- The Oscar-qualified animated short film tells the true story of Vishavjit Singh who is known for his Captain America persona armed with turban, beard and humor to tackle fear, anxiety, bigotry and intolerance.
Guneet Monga Kapoor, producer of the 2023 Academy Award-winning documentary short film “The Elephant Whisperers,” and celebrity chef and filmmaker Vikas Khanna have joined Oscar-qualified animated short “American Sikh” as executive producers.
The film tells the true story of an American-born, turban-wearing Vishavjit Singh, “who after a lifetime of facing prejudice, self-doubt, and violence, finally finds acceptance in a superhero costume,” according to the film’s website. Based in New York City, Singh is an illustrator, writer, performance artist, diversity speaker, and creator of Sikhtoons.com. He is publicly known for his Captain America persona armed with a turban, beard, and humor to tackle fear, anxiety, bigotry, and intolerance.
“American Sikh” was created in partnership with Singh as the director-producer and director Ryan Westra, according to the film’s website. It was animated by Studio Showoff, a Melbourne-based production house founded by Ivan Dixon and Sean Zwan that has produced work for Childish Gambino, HBO, and Cartoon Network.
It has won several awards including Best Short Animation at the Sidewalk Film Festival in Birmingham, Alabama, Best Animation at the San Diego International Film Festival, the Grand Jury award for Best Short Documentary, and the Audience Choice award at the Tasveer Film Festival in Seattle, a special mention at Chicago International Film Festival and an honorable mention at Tallgrass Film Festival.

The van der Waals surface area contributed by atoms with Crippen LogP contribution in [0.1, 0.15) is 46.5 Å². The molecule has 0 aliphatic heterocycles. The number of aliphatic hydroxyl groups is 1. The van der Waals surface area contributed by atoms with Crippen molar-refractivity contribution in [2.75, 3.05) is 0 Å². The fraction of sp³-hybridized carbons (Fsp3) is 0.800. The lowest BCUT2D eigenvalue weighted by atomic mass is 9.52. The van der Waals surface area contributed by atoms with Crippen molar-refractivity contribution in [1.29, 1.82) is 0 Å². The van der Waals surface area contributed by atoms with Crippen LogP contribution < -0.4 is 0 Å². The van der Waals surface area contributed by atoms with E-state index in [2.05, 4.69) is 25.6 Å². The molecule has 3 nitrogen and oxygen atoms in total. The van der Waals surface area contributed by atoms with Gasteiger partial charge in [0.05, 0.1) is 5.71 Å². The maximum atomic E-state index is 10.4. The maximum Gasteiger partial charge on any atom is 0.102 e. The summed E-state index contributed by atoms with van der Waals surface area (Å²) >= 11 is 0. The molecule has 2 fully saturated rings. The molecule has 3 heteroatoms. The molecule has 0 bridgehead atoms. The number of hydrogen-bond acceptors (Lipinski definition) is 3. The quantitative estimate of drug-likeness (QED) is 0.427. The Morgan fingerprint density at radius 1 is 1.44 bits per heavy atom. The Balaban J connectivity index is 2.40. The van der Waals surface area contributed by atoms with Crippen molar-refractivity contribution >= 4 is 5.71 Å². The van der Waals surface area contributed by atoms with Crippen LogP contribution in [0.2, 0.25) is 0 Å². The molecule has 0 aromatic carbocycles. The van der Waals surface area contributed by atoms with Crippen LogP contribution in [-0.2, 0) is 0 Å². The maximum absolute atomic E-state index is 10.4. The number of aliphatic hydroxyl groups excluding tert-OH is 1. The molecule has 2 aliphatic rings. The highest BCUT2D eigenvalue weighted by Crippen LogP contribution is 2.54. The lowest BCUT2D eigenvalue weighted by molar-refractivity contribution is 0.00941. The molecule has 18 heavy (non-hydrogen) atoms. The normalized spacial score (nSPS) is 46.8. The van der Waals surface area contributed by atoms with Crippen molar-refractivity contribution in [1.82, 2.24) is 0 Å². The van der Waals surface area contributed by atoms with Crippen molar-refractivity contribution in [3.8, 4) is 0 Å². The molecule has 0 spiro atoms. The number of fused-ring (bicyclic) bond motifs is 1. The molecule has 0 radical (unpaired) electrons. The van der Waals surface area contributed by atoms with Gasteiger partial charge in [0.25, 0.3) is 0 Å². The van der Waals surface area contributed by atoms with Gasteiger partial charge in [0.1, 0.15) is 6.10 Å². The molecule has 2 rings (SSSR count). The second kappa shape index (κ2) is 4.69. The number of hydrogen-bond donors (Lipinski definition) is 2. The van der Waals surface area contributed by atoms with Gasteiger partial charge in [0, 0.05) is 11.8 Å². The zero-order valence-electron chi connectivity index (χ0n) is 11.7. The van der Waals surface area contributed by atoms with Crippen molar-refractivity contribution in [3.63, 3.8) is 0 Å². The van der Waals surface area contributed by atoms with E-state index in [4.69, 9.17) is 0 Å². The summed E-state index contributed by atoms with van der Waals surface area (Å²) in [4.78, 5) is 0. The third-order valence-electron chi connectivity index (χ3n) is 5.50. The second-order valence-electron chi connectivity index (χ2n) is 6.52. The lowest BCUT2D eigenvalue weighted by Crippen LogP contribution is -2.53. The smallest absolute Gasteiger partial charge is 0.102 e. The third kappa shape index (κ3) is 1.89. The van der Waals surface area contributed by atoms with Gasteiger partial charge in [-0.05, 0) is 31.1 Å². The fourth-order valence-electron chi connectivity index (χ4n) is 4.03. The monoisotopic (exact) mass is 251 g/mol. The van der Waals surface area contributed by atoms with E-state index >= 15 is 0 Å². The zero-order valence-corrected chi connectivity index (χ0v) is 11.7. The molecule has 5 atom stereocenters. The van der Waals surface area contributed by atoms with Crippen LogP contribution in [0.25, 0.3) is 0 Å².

Singh was born in Washington D.C., and moved to New Delhi at age 4, his website says. He survived a genocidal massacre on the streets of Delhi in November 1984, and he gave a testimony about this experience at the U.S. Capital briefing in 2018, ‘Religious Freedom in India.’
He relocated to the U.S. after high school. After finishing his undergraduate studies at the University of California, Santa Barbara, he went to graduate school for a master’s in public health at the University of California, Berkeley. He moved to the east coast in 2000 for a daytime career in software engineering. “He got his spark for cartooning in the post 9/11 tragedy when Americans with turbaned and bearded countenance became targets of hate/bias crimes,” his website says.
In 2016, he transitioned out of software technology to travel across the nation as a speaker, storyteller, artist, and activist on a mission to represent the underrepresented. “The mission continues armed with my turban, beard, humor, liberal doses of compassion & kindness and always trying to keep an open mind like a young kid,” he says on his website.